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Evidence For Genetic Heterogeneity Between Clinical Subtypes of Bipolar Disorder

Charney, A.W., Ruderfer, D.M., Stahl, E.A., Moran, J.L., Chambert, K., Belliveau, R.A., Forty, L., Gordon-Smith, Katherine, Di Florio, A., Lee, P.H., Bromet, E.J., Buckley, P.F., Escamilla, M.A., Fanous, A.H., Fochtmann, L.J., Lehrer, D.S., Malaspina, D., Marder, S.R., Morley, C.P., Nicolini, H., Perkins, D.O., Rakofsky, J.J., Rapaport, M.H., Medeiros, H., Sobell, J.L., Green, E.K., Backlund, L., Bergen, S.E., Juréus, A., Schalling, M., Lichtenstein, P., Roussos, P., Knowles, J.A., Jones, Lisa, Hultman, C.M., Perlis, R., Purcell, S.M., McCarroll, S.A., Pato, C.N., Pato, M.T., Craddock, N., Landén, M., Smoller, J.W. and Sklar, P. (2017) Evidence For Genetic Heterogeneity Between Clinical Subtypes of Bipolar Disorder. Translational Psychiatry, 7 (e993). ISSN 2158-3188

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Abstract

We performed a genome-wide association study of 6447 bipolar disorder (BD) cases and 12 639 controls from the International Cohort Collection for Bipolar Disorder (ICCBD). Meta-analysis was performed with prior results from the Psychiatric Genomics Consortium Bipolar Group for a combined sample of 13 902 cases and 19 279 controls. We identified eight genome-wide significant, associated regions, including a novel associated region on chromosome 10 (rs10884920; P = 3.28 × 10 − 8) that includes the brain-enriched cytoskeleton protein adducin 3 (ADD3), a non-coding RNA, and a neuropeptide-specific aminopeptidase P (XPNPEP1). Our large sample size allowed us to test the heritability and genetic correlation of BD subtypes and investigate their genetic overlap with schizophrenia (SCZ) and major depressive disorder. We found a significant difference in heritability of the two most common forms of BD (BD I h2 = 0.35; BD II h2 = 0.25; P = 0.02) with a genetic correlation between BD I and BD II of 0.78,compared with a genetic correlation of 0.97 when BD cohorts containing both types were compared. In addition, we demonstrated a significantly greater load of polygenic risk alleles for SCZ and BD in patients with BD I compared with patients with BD II, and a greater load of SCZ risk alleles in the bipolar type of schizoaffective disorder (SAB) compared with both other BD subtypes. These results point to a partial difference in genetic architecture of BD subtypes, and are suggestive of a molecular correlate for the clinical division of BD into subtypes.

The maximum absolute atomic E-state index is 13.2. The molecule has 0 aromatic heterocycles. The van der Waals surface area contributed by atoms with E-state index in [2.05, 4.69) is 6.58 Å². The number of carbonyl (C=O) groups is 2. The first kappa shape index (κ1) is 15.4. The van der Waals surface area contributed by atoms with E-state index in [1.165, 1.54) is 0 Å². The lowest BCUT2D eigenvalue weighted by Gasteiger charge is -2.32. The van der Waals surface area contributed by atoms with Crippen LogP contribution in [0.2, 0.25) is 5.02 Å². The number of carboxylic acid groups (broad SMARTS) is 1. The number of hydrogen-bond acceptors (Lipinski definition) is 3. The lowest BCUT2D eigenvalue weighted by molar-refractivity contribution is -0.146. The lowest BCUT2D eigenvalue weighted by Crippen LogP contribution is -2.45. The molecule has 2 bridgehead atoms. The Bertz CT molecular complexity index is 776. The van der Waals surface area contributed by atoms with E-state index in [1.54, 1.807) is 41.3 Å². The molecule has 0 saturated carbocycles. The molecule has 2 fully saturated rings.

Item Type: Article
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Uncontrolled Keywords: Bipolar disorder, Genome-wide association (GWAS), clinical subtypes
Subjects: B Philosophy. Psychology. Religion > BF Psychology
R Medicine > RC Internal medicine > RC0321 Neuroscience. Biological psychiatry. Neuropsychiatry
Divisions: Academic Departments > Institute of Health and Society
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Copyright Info: Open Access article distributed under terms of the Creative Commons Attribution License
Depositing User: Katherine Gordon-Smith
Date Deposited: 03 Jan 2017 10:01
Last Modified: 11 Jan 2017 10:57
URI: https://eprints.worc.ac.uk/id/eprint/5165

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